Fruity sponge cake

Fruity sponge cake

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(34 ratings)

Prep: 10 mins Cook: 20 mins

Easy

Serves 8
Reader Sue McGann devised this delicious low-fat cake recipe

Nutrition and extra info

  • Sponge is freezable

Nutrition: per serving

  • kcal214
  • fat4g
  • saturates1g
  • carbs40g
  • sugars30g
  • fibre0g
  • protein7g
  • salt0.34g
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Ingredients

  • butter or oil, for greasing
    Butter

    Butter

    butt-err

    Butter is made when lactic-acid producing bacteria are added to cream and churned to make an…

  • 50g plain flour
  • 3 tbsp cornflour
  • 1 tsp baking powder
    Baking powder

    Baking powder

    bay-king pow-dah

    Baking powder is a raising agent that is commonly used in cake-making. It is made from an alkali…

  • 4 egg, separated
    Eggs

    Egg

    egg

    The ultimate convenience food, eggs are powerhouses of nutrition, packed with protein and a…

  • 175g caster sugar

For the filling

  • 295g can mandarin segment, drained
  • 200g tub low-fat fromage frais
  • icing sugar, for dusting

Method

  1. Heat oven to 180C/fan 160C/gas 4. Grease then line the base and sides of 2 x 20cm sandwich tins with greaseproof paper. Sieve the flours and baking powder together.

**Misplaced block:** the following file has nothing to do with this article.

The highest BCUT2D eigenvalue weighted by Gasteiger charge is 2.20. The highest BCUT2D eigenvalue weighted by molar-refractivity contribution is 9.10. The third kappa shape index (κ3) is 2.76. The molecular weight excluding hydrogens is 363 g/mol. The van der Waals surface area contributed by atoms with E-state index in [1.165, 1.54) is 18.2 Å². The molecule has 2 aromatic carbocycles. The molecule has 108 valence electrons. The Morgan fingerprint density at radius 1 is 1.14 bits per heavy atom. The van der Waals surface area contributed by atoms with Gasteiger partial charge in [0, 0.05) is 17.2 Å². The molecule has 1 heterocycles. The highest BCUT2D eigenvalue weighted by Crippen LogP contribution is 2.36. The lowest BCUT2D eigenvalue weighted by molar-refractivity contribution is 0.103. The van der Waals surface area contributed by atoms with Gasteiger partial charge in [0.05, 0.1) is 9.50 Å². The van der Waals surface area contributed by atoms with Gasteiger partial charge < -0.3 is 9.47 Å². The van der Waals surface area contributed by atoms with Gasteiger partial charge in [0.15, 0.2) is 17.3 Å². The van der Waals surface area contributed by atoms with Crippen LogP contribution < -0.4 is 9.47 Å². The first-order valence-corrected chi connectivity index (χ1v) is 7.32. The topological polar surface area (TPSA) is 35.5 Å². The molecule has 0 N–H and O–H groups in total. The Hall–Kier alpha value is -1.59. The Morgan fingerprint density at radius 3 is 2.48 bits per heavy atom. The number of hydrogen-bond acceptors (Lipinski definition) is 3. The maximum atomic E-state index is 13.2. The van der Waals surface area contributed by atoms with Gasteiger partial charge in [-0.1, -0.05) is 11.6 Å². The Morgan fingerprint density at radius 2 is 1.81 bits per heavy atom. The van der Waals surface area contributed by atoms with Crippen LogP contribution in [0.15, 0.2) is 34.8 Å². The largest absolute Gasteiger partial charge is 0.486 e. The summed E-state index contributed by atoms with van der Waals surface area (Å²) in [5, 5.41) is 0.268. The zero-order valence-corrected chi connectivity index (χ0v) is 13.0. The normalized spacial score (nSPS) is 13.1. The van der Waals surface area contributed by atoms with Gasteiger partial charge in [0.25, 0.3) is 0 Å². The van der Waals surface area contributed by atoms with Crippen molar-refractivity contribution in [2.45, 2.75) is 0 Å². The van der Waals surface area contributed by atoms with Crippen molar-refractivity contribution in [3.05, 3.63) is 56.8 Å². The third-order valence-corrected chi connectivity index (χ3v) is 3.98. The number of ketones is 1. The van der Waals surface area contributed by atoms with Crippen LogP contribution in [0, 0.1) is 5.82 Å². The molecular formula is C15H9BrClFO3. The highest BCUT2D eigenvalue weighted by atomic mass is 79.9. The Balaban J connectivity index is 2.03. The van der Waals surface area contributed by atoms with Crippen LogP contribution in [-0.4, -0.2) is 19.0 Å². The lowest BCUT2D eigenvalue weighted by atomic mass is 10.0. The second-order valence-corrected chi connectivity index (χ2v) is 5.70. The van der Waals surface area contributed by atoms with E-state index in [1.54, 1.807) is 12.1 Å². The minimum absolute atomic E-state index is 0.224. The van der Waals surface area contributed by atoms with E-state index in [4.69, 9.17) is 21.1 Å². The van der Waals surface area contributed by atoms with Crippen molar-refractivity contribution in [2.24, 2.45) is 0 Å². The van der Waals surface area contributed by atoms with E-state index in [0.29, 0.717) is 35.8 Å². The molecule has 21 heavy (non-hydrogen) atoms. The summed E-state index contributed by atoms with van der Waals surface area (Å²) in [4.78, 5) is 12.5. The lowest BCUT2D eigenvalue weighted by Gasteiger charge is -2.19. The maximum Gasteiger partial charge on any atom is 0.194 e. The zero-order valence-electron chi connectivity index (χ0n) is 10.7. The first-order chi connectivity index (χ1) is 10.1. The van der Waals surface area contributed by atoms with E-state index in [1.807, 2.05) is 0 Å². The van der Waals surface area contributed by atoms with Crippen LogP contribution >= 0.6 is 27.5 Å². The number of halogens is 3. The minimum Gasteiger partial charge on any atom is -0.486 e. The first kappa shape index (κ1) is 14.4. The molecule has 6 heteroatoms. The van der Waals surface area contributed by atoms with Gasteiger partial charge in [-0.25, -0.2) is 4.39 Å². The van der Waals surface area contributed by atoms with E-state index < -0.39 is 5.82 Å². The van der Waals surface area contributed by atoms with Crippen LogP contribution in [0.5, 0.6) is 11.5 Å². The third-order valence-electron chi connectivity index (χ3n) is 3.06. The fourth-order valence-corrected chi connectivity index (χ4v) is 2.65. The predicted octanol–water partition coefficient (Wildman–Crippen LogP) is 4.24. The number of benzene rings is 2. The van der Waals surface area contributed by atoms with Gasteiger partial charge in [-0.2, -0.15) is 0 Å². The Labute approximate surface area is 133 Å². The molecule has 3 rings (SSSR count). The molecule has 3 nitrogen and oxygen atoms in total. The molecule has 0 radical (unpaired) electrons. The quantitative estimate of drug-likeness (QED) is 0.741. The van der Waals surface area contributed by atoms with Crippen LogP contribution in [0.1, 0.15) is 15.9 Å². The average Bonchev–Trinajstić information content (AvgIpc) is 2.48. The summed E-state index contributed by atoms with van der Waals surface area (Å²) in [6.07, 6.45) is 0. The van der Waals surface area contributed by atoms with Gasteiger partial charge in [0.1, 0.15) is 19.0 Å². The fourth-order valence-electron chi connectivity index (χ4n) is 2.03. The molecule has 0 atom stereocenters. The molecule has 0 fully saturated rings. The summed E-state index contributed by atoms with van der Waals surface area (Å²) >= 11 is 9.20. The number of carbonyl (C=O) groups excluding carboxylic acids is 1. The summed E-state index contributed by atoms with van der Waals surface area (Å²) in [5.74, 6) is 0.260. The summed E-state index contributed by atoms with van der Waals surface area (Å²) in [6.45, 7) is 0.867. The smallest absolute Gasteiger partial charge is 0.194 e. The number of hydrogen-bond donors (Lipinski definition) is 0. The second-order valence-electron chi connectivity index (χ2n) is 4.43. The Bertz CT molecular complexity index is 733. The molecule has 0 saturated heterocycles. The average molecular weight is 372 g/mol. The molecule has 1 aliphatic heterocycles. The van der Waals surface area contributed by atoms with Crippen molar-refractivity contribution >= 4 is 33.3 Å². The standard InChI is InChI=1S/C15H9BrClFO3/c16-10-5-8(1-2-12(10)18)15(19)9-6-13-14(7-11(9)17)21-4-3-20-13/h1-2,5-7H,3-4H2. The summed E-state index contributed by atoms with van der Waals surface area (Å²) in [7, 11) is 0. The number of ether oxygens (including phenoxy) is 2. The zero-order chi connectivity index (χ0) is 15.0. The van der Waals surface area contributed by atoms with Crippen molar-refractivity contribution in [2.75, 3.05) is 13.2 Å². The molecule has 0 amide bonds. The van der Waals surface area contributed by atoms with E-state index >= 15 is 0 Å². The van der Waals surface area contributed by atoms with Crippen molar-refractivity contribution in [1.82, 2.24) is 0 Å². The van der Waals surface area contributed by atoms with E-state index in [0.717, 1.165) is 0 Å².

2. Use electric hand beaters to whisk the egg whites until stiff, then briefly whisk in the sugar. Beat the egg yolks quickly, then whisk into the whites. Fold in the dry ingredients using a large metal spoon, then spoon the mixture into the tins and level the tops. Bake for 18-20 mins until risen, light golden and a skewer inserted into the middle comes out clean. Cool in the tins for 10 mins, then gently remove and leave to cool completely.

  3. Mix the mandarins and fromage frais together. Peel away the greaseproof paper, sandwich the cakes with the mandarin mix, then dust with the icing sugar to serve. Best eaten on the day it’s made.

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Comments (45)

undulat's picture

would it be possible to replace the cournflour with something else or skip it alltogether?

sharonb72's picture
5

First cake I've ever made, so was impressed it turned out so well, used strawberries instead of mandarins.

1abi111's picture
5

Very nice an light. i added sugar to the filling as i have a very sweet tooth. the sponge freezes very well in portions, so perfect for a healthy treat.

annapavlova's picture

My son is diabetic, and the rule of thumb the hospital nutritionists give us is that if the sugar is under a third of the carbohydrate content then it will not affect his blood sugars badly. (You can check labelled food by looking at the Carbohydrate content then seeing if the "of which sugars" is under 1/3 of the first figure).
On that basis this cake would be unsuitable for a diabetic, in fact more unsuitable than a standard recipe because of the low proportion of flour. I mention this becasue there is a real confusion about "healthy" (usually low-fat, but often high sugar) and suitable for diabetics.